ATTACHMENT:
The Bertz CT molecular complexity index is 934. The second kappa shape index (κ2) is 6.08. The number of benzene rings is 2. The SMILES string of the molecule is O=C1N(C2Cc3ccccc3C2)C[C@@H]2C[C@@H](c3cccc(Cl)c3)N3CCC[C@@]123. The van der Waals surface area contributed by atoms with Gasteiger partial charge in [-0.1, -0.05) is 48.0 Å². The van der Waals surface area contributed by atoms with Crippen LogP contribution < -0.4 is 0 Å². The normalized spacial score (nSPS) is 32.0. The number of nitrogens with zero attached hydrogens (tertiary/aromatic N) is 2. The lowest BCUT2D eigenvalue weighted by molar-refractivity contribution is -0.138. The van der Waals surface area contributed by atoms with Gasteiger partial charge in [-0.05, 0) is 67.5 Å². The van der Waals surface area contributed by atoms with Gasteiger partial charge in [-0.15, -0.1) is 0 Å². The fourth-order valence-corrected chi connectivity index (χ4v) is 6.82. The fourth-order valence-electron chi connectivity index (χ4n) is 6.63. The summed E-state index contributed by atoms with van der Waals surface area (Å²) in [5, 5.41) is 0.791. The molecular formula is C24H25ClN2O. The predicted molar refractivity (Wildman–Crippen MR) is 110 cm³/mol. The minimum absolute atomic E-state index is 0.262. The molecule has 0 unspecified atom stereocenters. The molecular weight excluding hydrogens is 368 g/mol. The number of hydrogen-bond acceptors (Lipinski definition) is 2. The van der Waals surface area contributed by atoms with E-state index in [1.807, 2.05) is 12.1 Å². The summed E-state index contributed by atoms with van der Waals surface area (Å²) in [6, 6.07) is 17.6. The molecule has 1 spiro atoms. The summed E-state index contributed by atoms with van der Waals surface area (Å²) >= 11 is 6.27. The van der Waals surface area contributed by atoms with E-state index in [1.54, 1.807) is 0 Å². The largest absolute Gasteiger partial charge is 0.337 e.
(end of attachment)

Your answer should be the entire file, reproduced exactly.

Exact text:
The Bertz CT molecular complexity index is 934. The second kappa shape index (κ2) is 6.08. The number of benzene rings is 2. The SMILES string of the molecule is O=C1N(C2Cc3ccccc3C2)C[C@@H]2C[C@@H](c3cccc(Cl)c3)N3CCC[C@@]123. The van der Waals surface area contributed by atoms with Gasteiger partial charge in [-0.1, -0.05) is 48.0 Å². The van der Waals surface area contributed by atoms with Crippen LogP contribution < -0.4 is 0 Å². The normalized spacial score (nSPS) is 32.0. The number of nitrogens with zero attached hydrogens (tertiary/aromatic N) is 2. The lowest BCUT2D eigenvalue weighted by molar-refractivity contribution is -0.138. The van der Waals surface area contributed by atoms with Gasteiger partial charge in [-0.05, 0) is 67.5 Å². The van der Waals surface area contributed by atoms with Gasteiger partial charge in [-0.15, -0.1) is 0 Å². The fourth-order valence-corrected chi connectivity index (χ4v) is 6.82. The fourth-order valence-electron chi connectivity index (χ4n) is 6.63. The summed E-state index contributed by atoms with van der Waals surface area (Å²) in [5, 5.41) is 0.791. The molecular formula is C24H25ClN2O. The predicted molar refractivity (Wildman–Crippen MR) is 110 cm³/mol. The minimum absolute atomic E-state index is 0.262. The molecule has 0 unspecified atom stereocenters. The molecular weight excluding hydrogens is 368 g/mol. The number of hydrogen-bond acceptors (Lipinski definition) is 2. The van der Waals surface area contributed by atoms with E-state index in [1.807, 2.05) is 12.1 Å². The summed E-state index contributed by atoms with van der Waals surface area (Å²) in [6, 6.07) is 17.6. The molecule has 1 spiro atoms. The summed E-state index contributed by atoms with van der Waals surface area (Å²) >= 11 is 6.27. The van der Waals surface area contributed by atoms with E-state index in [1.54, 1.807) is 0 Å². The largest absolute Gasteiger partial charge is 0.337 e.